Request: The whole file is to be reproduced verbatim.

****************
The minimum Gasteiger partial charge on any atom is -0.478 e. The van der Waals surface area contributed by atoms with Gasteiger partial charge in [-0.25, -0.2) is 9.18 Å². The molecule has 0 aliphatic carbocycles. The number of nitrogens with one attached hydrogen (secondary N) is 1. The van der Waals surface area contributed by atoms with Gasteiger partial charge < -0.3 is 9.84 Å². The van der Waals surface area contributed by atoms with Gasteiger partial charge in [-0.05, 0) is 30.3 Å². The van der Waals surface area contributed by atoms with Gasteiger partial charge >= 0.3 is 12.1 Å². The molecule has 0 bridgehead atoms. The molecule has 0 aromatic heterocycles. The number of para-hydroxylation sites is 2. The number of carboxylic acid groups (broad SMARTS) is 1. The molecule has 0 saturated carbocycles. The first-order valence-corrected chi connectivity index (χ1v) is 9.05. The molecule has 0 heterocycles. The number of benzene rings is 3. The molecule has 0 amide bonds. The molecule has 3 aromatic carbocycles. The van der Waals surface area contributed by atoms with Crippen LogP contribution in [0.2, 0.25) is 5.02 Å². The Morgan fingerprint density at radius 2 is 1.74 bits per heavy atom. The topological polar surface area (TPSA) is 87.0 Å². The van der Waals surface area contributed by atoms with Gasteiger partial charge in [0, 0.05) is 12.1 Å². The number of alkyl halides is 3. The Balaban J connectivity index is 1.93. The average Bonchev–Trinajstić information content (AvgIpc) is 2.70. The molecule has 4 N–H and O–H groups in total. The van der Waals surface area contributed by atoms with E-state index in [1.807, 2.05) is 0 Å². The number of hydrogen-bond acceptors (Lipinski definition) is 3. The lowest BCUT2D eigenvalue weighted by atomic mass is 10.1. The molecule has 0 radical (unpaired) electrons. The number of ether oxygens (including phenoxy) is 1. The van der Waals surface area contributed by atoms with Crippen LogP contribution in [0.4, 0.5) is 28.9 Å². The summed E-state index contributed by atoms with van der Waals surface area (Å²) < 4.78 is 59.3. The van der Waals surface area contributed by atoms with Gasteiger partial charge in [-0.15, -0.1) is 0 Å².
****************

The minimum Gasteiger partial charge on any atom is -0.478 e. The van der Waals surface area contributed by atoms with Gasteiger partial charge in [-0.25, -0.2) is 9.18 Å². The molecule has 0 aliphatic carbocycles. The number of nitrogens with one attached hydrogen (secondary N) is 1. The van der Waals surface area contributed by atoms with Gasteiger partial charge < -0.3 is 9.84 Å². The van der Waals surface area contributed by atoms with Gasteiger partial charge in [-0.05, 0) is 30.3 Å². The van der Waals surface area contributed by atoms with Gasteiger partial charge >= 0.3 is 12.1 Å². The molecule has 0 bridgehead atoms. The molecule has 0 aromatic heterocycles. The number of para-hydroxylation sites is 2. The number of carboxylic acid groups (broad SMARTS) is 1. The molecule has 0 saturated carbocycles. The first-order valence-corrected chi connectivity index (χ1v) is 9.05. The molecule has 0 heterocycles. The number of benzene rings is 3. The molecule has 0 amide bonds. The molecule has 3 aromatic carbocycles. The van der Waals surface area contributed by atoms with Crippen LogP contribution in [0.2, 0.25) is 5.02 Å². The Morgan fingerprint density at radius 2 is 1.74 bits per heavy atom. The topological polar surface area (TPSA) is 87.0 Å². The van der Waals surface area contributed by atoms with Gasteiger partial charge in [0, 0.05) is 12.1 Å². The number of alkyl halides is 3. The Balaban J connectivity index is 1.93. The average Bonchev–Trinajstić information content (AvgIpc) is 2.70. The molecule has 4 N–H and O–H groups in total. The van der Waals surface area contributed by atoms with E-state index in [1.807, 2.05) is 0 Å². The number of hydrogen-bond acceptors (Lipinski definition) is 3. The lowest BCUT2D eigenvalue weighted by atomic mass is 10.1. The molecule has 0 radical (unpaired) electrons. The number of ether oxygens (including phenoxy) is 1. The van der Waals surface area contributed by atoms with Crippen LogP contribution in [0.4, 0.5) is 28.9 Å². The summed E-state index contributed by atoms with van der Waals surface area (Å²) < 4.78 is 59.3. The van der Waals surface area contributed by atoms with Gasteiger partial charge in [-0.15, -0.1) is 0 Å².